On Morocco

On Morocco

I have always had great difficulty in describing my experiences with words.  Maybe this deficiency is the result of a writing education process that emphasizes argument over description, or perhaps I am predisposed to struggle with written recollection.  In any event, the following essay is an exercise, one step upon the ascending staircase of my struggle to better interpret my own personal reality.

For someone who does not like to be uncomfortable, I certainly picked a strange place to go for my brief spring break.  Two months ago, I never would have imagined myself wandering the streets of an old African city in a predominately Islamic country.  Looking back, I still can’t believe that I did just that.  Along with two of my more adventurous friends, I travelled to Marrakech, Morocco expecting a challenging experience.  I had no idea what I’d gotten myself into.

Morocco was cold, not something you would expect from a desert climate.  Temperature-wise, it neither cool enough to feel comfortably toasty in a puffy North Face nor warm enough to sport summer clothing.  Despite the mild-to-chilly temperatures, the air was excruciatingly dry and would very quickly sap your body of moisture should you not hydrate regularly.  The tap water was undrinkable so you’d have to keep a bottled water or two with you as you walked; I often found myself lugging around bottles of titanic proportions as we made our way through crowded, narrow streets, having to maneuver them through tightly-packed human appendages like a spaceship maneuvering through an asteroid belt (The image of the Millennium Falcon navigating through a treacherous asteroid field to escape the Imperial Fleet in the Star Wars: The Empire Strikes Back sprang to mind, minus the planet-sized, worm-like thing).  The unusual climatic features alone were very disorienting, as I would often be too hot or too cold depending on my chosen outfit for the day or would spend much of an afternoon in a dehydrated daze.  Being the creature of comfort that I am, I often found myself desiring to go back to our small hotel room for a recovery nap while my travel mates still wanted to cover more ground.

The pitchmen on the streets of Marrakech were aggressive and would follow you for as far as several blocks if they thought you might crack under pressure (Being someone who generally looks vulnerable wherever I am, this was not good).  They’d try to get you to eat at their uncle’s restaurant or offer to provide you with various illicit substances (We were offered Hashish, among other things, several dozen times), often becoming agitated if you did not respond to their advertisements.  As we walked through bustling streets lined with market stalls, or suuqs, we would hear various greetings in different European languages from shopkeepers trying to get our attention.   The shopkeepers were substantially more polite than the more mobile pitchmen, if only because they were relatively stationary.  We learned to not glance around at the suuqs and scenery too much in an effort to avoid the attentions of salesmen (Using the ‘just keep swimming’ strategy of Finding Nemo fame).  I fear that this strategy, although effective in its intended purpose, may have limited my ability to take in the vibrant surroundings.  Intimidated by the aggressive soliciting of some, I succumbed to distrusting the whole of the old market district, known as the Medina.  This distrust turned to fear after an especially traumatic encounter with an older shopkeeper who attempted to intimidate us into purchasing several traditional Moroccan wool shawls and furiously kicked us out of his store after we refused to buy anything.  In this respect, Marrakech is a different world, one in which your personal space is a commodity.  Just as we accept being digitally barraged daily with ads via television and the Internet, in Marrakech you’ve got to learn to tolerate street sellers’ persistent intrusions into your personal space in pursuit the sale.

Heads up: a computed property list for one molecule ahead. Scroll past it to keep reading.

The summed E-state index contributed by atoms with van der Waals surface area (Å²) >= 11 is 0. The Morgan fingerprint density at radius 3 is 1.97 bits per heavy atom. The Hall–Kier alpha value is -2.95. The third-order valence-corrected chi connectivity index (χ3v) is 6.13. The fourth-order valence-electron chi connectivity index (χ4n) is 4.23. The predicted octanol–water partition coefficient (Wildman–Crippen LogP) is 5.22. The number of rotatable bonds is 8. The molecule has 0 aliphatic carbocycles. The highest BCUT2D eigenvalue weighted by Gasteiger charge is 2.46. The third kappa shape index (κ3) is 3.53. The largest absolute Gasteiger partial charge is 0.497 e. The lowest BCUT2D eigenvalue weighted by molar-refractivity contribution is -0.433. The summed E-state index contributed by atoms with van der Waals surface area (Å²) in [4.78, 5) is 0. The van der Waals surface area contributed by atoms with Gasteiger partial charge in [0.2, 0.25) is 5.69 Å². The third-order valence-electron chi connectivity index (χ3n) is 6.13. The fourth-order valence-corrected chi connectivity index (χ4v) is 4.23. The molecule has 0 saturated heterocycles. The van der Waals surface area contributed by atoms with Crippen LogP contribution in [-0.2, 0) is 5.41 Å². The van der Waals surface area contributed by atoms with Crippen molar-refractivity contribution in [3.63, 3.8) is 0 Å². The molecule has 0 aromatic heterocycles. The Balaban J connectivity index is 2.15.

Marrakech seems to contain two very distinct cities; one, to the west, is architecturally very similar to many modern European cities while the other, to the east, felt like a collection of Arabic neighborhoods straight out of the prophet Muhammad’s time, with its narrow, dirt streets and simple, red-clay structures.  Going between the two districts felt like going into and coming out of a time warp.  While traffic organized neatly within a well-planned roadway system in city’s modern district, cars, trucks, motorcycles, horses, and camels careened from every which-way in the bustling old market district, somehow managing to avoid collisions with pedestrians and each other.  In between playing real-life Frogger with taxis and horse-drawn carriages, I marveled at how drivers could operate in such uncontrolled chaos.  Many drivers appeared to throw caution to the wind, hoping that other motorists would see their vehicles coming if a hazardous situation arose.  This casual attitude towards the dangers of driving in the Medina may derive from an important feature of the Islamic faith that emphasizes acceptance of all fates, good or bad as God’s will; if a man’s future is already set out for him, why should he approach the present with caution?  While dodging a wide variety of vehicles in the Medina’s central square, I found myself thinking that my life could end abruptly there at the hands of a careless driver or as a result of my own carelessness.  I’d like to think that I’ll always be able to pull myself out of harm’s way, but I know that eventually I will be unable to save myself.  Whether I bite it on the hood of an out-of-control PT cruiser (God help me if one of those stupid things takes me out) or after a long and painful saga of illness, death, the ultimate unknown, will someday silence me with a final, stifling embrace.  In this way, our fates are sealed, preordained by something or someone greater than us.  Even as I type this, I’m unsure of who or what, if anything is responsible for my continued survival.